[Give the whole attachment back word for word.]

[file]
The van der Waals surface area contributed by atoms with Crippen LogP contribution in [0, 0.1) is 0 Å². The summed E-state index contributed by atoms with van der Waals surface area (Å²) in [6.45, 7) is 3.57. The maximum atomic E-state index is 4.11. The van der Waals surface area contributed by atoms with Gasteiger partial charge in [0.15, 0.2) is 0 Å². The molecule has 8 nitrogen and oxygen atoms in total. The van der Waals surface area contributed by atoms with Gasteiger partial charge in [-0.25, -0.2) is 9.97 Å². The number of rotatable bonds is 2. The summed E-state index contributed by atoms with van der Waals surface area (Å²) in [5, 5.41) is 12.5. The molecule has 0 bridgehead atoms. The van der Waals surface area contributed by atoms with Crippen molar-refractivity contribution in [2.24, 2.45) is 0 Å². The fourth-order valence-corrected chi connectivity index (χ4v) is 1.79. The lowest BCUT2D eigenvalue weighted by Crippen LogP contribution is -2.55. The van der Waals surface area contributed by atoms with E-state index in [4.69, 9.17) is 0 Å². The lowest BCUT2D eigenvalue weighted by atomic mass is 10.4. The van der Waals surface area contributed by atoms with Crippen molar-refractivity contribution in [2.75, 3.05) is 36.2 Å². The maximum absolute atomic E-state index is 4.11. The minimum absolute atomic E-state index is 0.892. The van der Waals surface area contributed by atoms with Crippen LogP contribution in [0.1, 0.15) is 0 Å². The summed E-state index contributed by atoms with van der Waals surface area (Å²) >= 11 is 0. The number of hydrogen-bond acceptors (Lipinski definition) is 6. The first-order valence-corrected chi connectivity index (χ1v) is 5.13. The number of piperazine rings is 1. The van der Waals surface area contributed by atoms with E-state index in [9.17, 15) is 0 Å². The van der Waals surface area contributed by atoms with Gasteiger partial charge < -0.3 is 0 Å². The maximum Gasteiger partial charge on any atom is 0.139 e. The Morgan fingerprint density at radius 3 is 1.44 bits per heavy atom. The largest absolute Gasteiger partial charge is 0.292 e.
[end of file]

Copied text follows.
The van der Waals surface area contributed by atoms with Crippen LogP contribution in [0, 0.1) is 0 Å². The summed E-state index contributed by atoms with van der Waals surface area (Å²) in [6.45, 7) is 3.57. The maximum atomic E-state index is 4.11. The van der Waals surface area contributed by atoms with Gasteiger partial charge in [0.15, 0.2) is 0 Å². The molecule has 8 nitrogen and oxygen atoms in total. The van der Waals surface area contributed by atoms with Gasteiger partial charge in [-0.25, -0.2) is 9.97 Å². The number of rotatable bonds is 2. The summed E-state index contributed by atoms with van der Waals surface area (Å²) in [5, 5.41) is 12.5. The molecule has 0 bridgehead atoms. The van der Waals surface area contributed by atoms with Crippen molar-refractivity contribution in [2.24, 2.45) is 0 Å². The fourth-order valence-corrected chi connectivity index (χ4v) is 1.79. The lowest BCUT2D eigenvalue weighted by Crippen LogP contribution is -2.55. The van der Waals surface area contributed by atoms with E-state index in [4.69, 9.17) is 0 Å². The lowest BCUT2D eigenvalue weighted by atomic mass is 10.4. The van der Waals surface area contributed by atoms with Crippen molar-refractivity contribution in [2.75, 3.05) is 36.2 Å². The maximum absolute atomic E-state index is 4.11. The minimum absolute atomic E-state index is 0.892. The van der Waals surface area contributed by atoms with Crippen LogP contribution in [0.1, 0.15) is 0 Å². The summed E-state index contributed by atoms with van der Waals surface area (Å²) >= 11 is 0. The number of hydrogen-bond acceptors (Lipinski definition) is 6. The first-order valence-corrected chi connectivity index (χ1v) is 5.13. The number of piperazine rings is 1. The van der Waals surface area contributed by atoms with E-state index in [9.17, 15) is 0 Å². The van der Waals surface area contributed by atoms with Gasteiger partial charge < -0.3 is 0 Å². The maximum Gasteiger partial charge on any atom is 0.139 e. The Morgan fingerprint density at radius 3 is 1.44 bits per heavy atom. The largest absolute Gasteiger partial charge is 0.292 e.